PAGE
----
We confirmed the array data by showing that LTB4-12-HD gene expression level was significantly lower in both young and adult SHR than in age-matched WKY (adult WKY and SHR: 1.13±0.25 versus 0.42±0.04, respectively, n=6 for each strain, P<0.05; young WKY and SHR, 1.07±0.20 versus 0.45±0.10, respectively, n=6 for each strain, P<0.05; Table and Figure 1A). The level of 5LOX (5 lipoxygenase) gene was significantly higher in the NTS of both young and adult SHR compared with age-matched WKY rats (adult WKY and SHR: 1.02±0.08 versus 1.52±0.23, respectively, n=6 for each strain, P<0.05; young WKY and SHR, 1.02±0.10 versus 1.47±0.09, respectively, n=6 for each strain, P<0.05; Figure 1A). The level of LTA4H (leukotriene A4 hydrolase) gene expression was not different between SHR and WKY (adult WKY and SHR: 1.01±0.07 versus 1.09±0.05, respectively, n=6 for each strain, P<0.05; young WKY and SHR, 1.05±0.14 versus 0.98±0.15, respectively, n=6 for each strain; Figure 1A). Note that both the rostral ventrolateral medulla and hypothalamic paraventricular nucleus also exhibited lower levels of LTB4-12-HD in SHR versus WKY rats (Table).
Brain Stem Blood Vessels
Consistent with brain stem tissue, there was also a reduction of LTB4-12-HD gene in isolated microvessels extracted from the brain stem of 3-week-old rat strains (SHR, 0.49±0.08 versus WKY 1.01±0.05; n=4, P<0.05; Table).
Human Hypertensive NTS Tissue.
As with the SHR:WKY rat difference, a similar difference was found in human NTS where hypertensive subjects had lowered expression levels of LTB4-12-HD compared with controls (hypertensives: 0.42±0.05 versus control: 1.02±0.10, n=4; P<0.01).
Levels of LTB4 in the Medulla Oblongata of SHR and WKY Rats
When the LTB4 quantity was normalized to the total protein concentration, the concentration of LTB4 was higher in the SHR versus WKY rats (WKY: 7.95 pg LTB4/mg protein, SHR: 9.94 pg LTB4/mg protein, n=10, P<0.01; Figure 1B and the online-only Data Supplement). Thus, either the production of LTB4 is increased or its degradation decreased in the NTS of SHR relative to WKY rats.
BLT1 and BLT2 Receptor Expression in the NTS
mRNA expression of LTB4 receptors indicated the presence of BLT1 receptors in the NTS of both SHR and WKY rats (Figure 2). BLT2 receptor expression was hardly detectable (Figure 2A). At the protein level, BLT1 receptors were detected immunocytochemically in the NTS of SHR and found to be colocalized with cells that were immunopositive for GFAP but not NeuN or RECA (Figure 2B). Colocalization with GFAP was relatively dense and supports substantial numbers of BLT1 receptors on astrocytes.
LTB4 in the NTS of WKY Rats: Acute and Chronic Effects on Cardiovascular Control
In normotensive anesthetized WKY rats, a depressor site was located in the NTS as determined by glutamate microinjection (range: −30 to −60 mm Hg drop in arterial pressure). Within a 1-hour observation period, neither arterial pressure nor HR changed after LTB4 microinjection into this NTS depressor site (SBP, before: 105±7 and after: 107±8 mm Hg; HR, before: 323±23 and after: 322±25 bpm; n=6). After 1 hour, glutamate still produced a quantitatively similar fall in arterial pressure, suggesting that the structure had maintained its viability.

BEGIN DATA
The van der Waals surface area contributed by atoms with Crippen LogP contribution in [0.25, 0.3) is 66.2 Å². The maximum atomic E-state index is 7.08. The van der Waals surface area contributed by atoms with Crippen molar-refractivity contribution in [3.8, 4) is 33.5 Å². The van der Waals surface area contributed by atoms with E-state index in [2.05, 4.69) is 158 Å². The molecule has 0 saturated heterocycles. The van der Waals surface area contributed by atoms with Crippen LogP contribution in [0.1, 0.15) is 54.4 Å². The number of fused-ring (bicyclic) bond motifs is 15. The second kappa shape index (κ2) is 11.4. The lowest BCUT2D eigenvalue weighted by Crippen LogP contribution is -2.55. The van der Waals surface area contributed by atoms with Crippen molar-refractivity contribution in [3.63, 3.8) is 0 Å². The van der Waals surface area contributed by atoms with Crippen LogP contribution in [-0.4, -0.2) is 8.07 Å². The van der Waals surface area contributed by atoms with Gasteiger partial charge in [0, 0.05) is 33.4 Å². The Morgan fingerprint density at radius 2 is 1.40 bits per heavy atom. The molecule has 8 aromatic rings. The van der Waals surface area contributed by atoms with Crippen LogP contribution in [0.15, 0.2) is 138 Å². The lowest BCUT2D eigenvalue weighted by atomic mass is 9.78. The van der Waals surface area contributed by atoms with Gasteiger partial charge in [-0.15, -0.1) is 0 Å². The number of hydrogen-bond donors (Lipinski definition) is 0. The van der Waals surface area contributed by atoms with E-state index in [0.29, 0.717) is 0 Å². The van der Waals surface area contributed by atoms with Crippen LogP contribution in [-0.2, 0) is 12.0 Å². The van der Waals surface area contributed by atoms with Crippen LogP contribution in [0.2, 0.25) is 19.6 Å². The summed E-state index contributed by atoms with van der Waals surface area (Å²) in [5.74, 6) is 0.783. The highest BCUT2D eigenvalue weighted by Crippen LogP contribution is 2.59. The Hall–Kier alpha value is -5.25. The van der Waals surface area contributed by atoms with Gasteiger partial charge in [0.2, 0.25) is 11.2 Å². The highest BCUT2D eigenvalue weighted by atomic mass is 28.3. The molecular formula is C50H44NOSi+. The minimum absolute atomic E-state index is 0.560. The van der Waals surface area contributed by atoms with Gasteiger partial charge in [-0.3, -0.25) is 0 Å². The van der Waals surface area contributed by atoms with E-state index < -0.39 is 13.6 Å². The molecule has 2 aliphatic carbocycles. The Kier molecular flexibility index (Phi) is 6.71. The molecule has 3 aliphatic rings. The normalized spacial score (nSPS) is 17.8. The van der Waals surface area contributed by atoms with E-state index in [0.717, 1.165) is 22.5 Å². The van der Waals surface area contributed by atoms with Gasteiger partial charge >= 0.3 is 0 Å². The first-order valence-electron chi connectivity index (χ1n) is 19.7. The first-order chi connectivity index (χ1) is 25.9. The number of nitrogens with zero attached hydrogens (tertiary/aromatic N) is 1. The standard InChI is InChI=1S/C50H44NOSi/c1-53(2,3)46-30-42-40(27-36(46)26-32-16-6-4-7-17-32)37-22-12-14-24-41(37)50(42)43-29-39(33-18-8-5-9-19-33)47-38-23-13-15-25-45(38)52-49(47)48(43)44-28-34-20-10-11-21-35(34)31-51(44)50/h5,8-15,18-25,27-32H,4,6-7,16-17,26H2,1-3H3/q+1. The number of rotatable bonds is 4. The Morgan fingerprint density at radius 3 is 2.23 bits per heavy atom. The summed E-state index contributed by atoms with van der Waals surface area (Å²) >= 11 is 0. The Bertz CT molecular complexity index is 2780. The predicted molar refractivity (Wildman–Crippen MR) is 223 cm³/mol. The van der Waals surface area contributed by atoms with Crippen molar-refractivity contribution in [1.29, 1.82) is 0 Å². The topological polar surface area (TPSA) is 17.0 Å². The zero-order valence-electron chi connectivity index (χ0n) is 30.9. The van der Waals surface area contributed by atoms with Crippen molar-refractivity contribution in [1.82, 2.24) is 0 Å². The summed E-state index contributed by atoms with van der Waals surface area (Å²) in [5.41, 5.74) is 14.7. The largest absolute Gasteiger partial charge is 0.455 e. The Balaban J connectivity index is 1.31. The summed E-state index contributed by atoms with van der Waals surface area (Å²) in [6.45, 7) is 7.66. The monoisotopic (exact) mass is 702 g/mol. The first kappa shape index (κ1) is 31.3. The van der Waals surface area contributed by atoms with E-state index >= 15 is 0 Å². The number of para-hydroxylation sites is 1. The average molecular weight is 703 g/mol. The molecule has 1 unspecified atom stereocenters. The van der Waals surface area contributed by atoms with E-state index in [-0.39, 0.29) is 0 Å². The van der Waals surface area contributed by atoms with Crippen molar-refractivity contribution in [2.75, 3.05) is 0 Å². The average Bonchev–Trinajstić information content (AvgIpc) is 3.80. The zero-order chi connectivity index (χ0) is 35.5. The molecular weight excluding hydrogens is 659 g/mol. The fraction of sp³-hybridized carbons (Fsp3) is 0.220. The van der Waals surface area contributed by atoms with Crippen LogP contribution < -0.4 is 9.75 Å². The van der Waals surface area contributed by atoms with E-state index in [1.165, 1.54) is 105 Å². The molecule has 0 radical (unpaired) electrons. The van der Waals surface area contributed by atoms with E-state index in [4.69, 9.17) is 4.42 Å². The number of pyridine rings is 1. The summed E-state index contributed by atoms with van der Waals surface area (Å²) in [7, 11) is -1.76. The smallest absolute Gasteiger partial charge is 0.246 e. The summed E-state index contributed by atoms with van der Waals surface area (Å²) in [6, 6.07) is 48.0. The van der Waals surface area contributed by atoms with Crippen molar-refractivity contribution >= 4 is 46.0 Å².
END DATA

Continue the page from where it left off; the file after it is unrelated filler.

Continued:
In conscious telemetered WKY rats, baseline levels of SBP, HR, and sBRG were 113±3 mm Hg, 365±6 bpm, and 0.92±0.08 ms/mm Hg, respectively. After NTS microinjection of LTB4, the maximum increment of SBP was +15±3 mm Hg relative to preinjection levels; this occurred 2 days after the injection (P<0.001, Figure 3A) and remained above baseline levels for postinjection days 3 (P<0.05) and 4 (P<0.05). The peak mean arterial pressure response increased from 93±3 to 107±4 mm Hg (P<0.05). In contrast, HR and sBRG did not change (P>0.1). Three days post LTB4 injection, the low frequency+very low frequency (LF+VLF) power of SBP variability increased from 7.40±0.34 to 10.69±1.29 mm Hg (P<0.05) and the change in the LTB4 injection group was higher than that in the control group (3.30±0.99 versus 0.22±0.74 mm Hg,2 P<0.05; Figure3B), indirectly suggesting raised sympathetic vasomotor activity. Consistently, LF SBP increased from 0.20±0.3 to 0.87±0.3 mm Hg (P<0.05). Both the changes in LF:HF and HF power of HR variability were not different between LTB4 injection and control groups (P>0.1). Post hoc analysis at the conclusion of the experiment (ie, day 6 postinjection) failed to find leukocyte adhesion (ie, CD4 immunoreactivity) in the NTS, suggesting that any inflammatory response was either undetectable or transient and resolved by the time arterial pressure had returned to control levels.
Chronic Blockade of BLT1R in the NTS of WKY and SHR on Cardiovascular Control